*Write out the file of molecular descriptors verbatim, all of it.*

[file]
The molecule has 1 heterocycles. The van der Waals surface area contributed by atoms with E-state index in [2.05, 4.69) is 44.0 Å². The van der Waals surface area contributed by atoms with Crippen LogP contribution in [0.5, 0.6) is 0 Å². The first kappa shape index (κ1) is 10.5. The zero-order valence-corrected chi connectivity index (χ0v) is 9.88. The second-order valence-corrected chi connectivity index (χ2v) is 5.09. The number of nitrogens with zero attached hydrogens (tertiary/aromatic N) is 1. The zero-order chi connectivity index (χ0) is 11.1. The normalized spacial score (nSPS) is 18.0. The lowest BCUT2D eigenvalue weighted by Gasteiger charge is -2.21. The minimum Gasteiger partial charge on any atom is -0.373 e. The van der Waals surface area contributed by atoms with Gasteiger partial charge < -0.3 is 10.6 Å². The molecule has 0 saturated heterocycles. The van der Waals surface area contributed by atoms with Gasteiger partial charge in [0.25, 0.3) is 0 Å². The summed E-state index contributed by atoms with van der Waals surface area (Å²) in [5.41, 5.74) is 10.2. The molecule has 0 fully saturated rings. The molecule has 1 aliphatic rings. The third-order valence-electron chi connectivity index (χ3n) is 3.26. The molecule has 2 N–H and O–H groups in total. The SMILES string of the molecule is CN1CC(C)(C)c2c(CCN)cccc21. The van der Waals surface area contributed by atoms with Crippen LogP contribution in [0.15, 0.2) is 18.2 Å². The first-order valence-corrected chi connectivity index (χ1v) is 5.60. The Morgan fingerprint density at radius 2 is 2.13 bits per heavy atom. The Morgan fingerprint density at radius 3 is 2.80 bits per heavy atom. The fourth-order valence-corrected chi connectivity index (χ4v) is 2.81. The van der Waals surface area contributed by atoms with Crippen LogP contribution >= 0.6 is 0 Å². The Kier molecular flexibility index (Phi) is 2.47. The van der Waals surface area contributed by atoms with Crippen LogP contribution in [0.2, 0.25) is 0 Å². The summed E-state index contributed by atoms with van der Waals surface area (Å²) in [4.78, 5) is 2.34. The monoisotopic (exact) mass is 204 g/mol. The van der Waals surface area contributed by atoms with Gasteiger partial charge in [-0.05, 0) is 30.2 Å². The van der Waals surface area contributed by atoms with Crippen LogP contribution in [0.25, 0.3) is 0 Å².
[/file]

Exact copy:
The molecule has 1 heterocycles. The van der Waals surface area contributed by atoms with E-state index in [2.05, 4.69) is 44.0 Å². The van der Waals surface area contributed by atoms with Crippen LogP contribution in [0.5, 0.6) is 0 Å². The first kappa shape index (κ1) is 10.5. The zero-order valence-corrected chi connectivity index (χ0v) is 9.88. The second-order valence-corrected chi connectivity index (χ2v) is 5.09. The number of nitrogens with zero attached hydrogens (tertiary/aromatic N) is 1. The zero-order chi connectivity index (χ0) is 11.1. The normalized spacial score (nSPS) is 18.0. The lowest BCUT2D eigenvalue weighted by Gasteiger charge is -2.21. The minimum Gasteiger partial charge on any atom is -0.373 e. The van der Waals surface area contributed by atoms with Gasteiger partial charge < -0.3 is 10.6 Å². The molecule has 0 saturated heterocycles. The van der Waals surface area contributed by atoms with Gasteiger partial charge in [0.25, 0.3) is 0 Å². The summed E-state index contributed by atoms with van der Waals surface area (Å²) in [5.41, 5.74) is 10.2. The molecule has 0 fully saturated rings. The molecule has 1 aliphatic rings. The third-order valence-electron chi connectivity index (χ3n) is 3.26. The molecule has 2 N–H and O–H groups in total. The SMILES string of the molecule is CN1CC(C)(C)c2c(CCN)cccc21. The van der Waals surface area contributed by atoms with Crippen LogP contribution in [0.15, 0.2) is 18.2 Å². The first-order valence-corrected chi connectivity index (χ1v) is 5.60. The Morgan fingerprint density at radius 2 is 2.13 bits per heavy atom. The Morgan fingerprint density at radius 3 is 2.80 bits per heavy atom. The fourth-order valence-corrected chi connectivity index (χ4v) is 2.81. The van der Waals surface area contributed by atoms with Crippen LogP contribution >= 0.6 is 0 Å². The Kier molecular flexibility index (Phi) is 2.47. The van der Waals surface area contributed by atoms with Crippen LogP contribution in [0.2, 0.25) is 0 Å². The summed E-state index contributed by atoms with van der Waals surface area (Å²) in [4.78, 5) is 2.34. The monoisotopic (exact) mass is 204 g/mol. The van der Waals surface area contributed by atoms with Gasteiger partial charge in [-0.05, 0) is 30.2 Å². The van der Waals surface area contributed by atoms with Crippen LogP contribution in [0.25, 0.3) is 0 Å².